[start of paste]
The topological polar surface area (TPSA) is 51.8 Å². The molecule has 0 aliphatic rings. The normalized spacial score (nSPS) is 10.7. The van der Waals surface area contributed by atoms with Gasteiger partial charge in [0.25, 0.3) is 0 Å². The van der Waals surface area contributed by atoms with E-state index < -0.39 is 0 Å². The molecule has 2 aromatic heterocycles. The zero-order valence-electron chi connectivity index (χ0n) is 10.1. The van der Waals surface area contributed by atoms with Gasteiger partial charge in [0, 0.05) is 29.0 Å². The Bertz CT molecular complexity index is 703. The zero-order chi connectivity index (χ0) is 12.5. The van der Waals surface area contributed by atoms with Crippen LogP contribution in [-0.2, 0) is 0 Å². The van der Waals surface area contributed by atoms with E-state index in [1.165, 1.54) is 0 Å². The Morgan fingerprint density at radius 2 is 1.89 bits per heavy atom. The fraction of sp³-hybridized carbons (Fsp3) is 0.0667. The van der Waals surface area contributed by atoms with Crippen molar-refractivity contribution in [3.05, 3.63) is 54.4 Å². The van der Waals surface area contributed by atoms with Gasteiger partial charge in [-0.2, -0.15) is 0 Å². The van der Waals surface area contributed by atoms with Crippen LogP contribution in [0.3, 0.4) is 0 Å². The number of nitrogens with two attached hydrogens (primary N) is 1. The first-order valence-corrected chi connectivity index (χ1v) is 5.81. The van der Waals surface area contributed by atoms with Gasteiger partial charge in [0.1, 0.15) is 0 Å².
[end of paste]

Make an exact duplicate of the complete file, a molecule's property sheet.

The topological polar surface area (TPSA) is 51.8 Å². The molecule has 0 aliphatic rings. The normalized spacial score (nSPS) is 10.7. The van der Waals surface area contributed by atoms with Gasteiger partial charge in [0.25, 0.3) is 0 Å². The van der Waals surface area contributed by atoms with E-state index < -0.39 is 0 Å². The molecule has 2 aromatic heterocycles. The zero-order valence-electron chi connectivity index (χ0n) is 10.1. The van der Waals surface area contributed by atoms with Gasteiger partial charge in [0, 0.05) is 29.0 Å². The Bertz CT molecular complexity index is 703. The zero-order chi connectivity index (χ0) is 12.5. The van der Waals surface area contributed by atoms with Crippen LogP contribution in [-0.2, 0) is 0 Å². The van der Waals surface area contributed by atoms with E-state index in [1.165, 1.54) is 0 Å². The Morgan fingerprint density at radius 2 is 1.89 bits per heavy atom. The fraction of sp³-hybridized carbons (Fsp3) is 0.0667. The van der Waals surface area contributed by atoms with Crippen molar-refractivity contribution in [3.05, 3.63) is 54.4 Å². The van der Waals surface area contributed by atoms with Gasteiger partial charge in [-0.2, -0.15) is 0 Å². The van der Waals surface area contributed by atoms with Crippen LogP contribution in [0.3, 0.4) is 0 Å². The number of nitrogens with two attached hydrogens (primary N) is 1. The first-order valence-corrected chi connectivity index (χ1v) is 5.81. The van der Waals surface area contributed by atoms with Gasteiger partial charge in [0.1, 0.15) is 0 Å².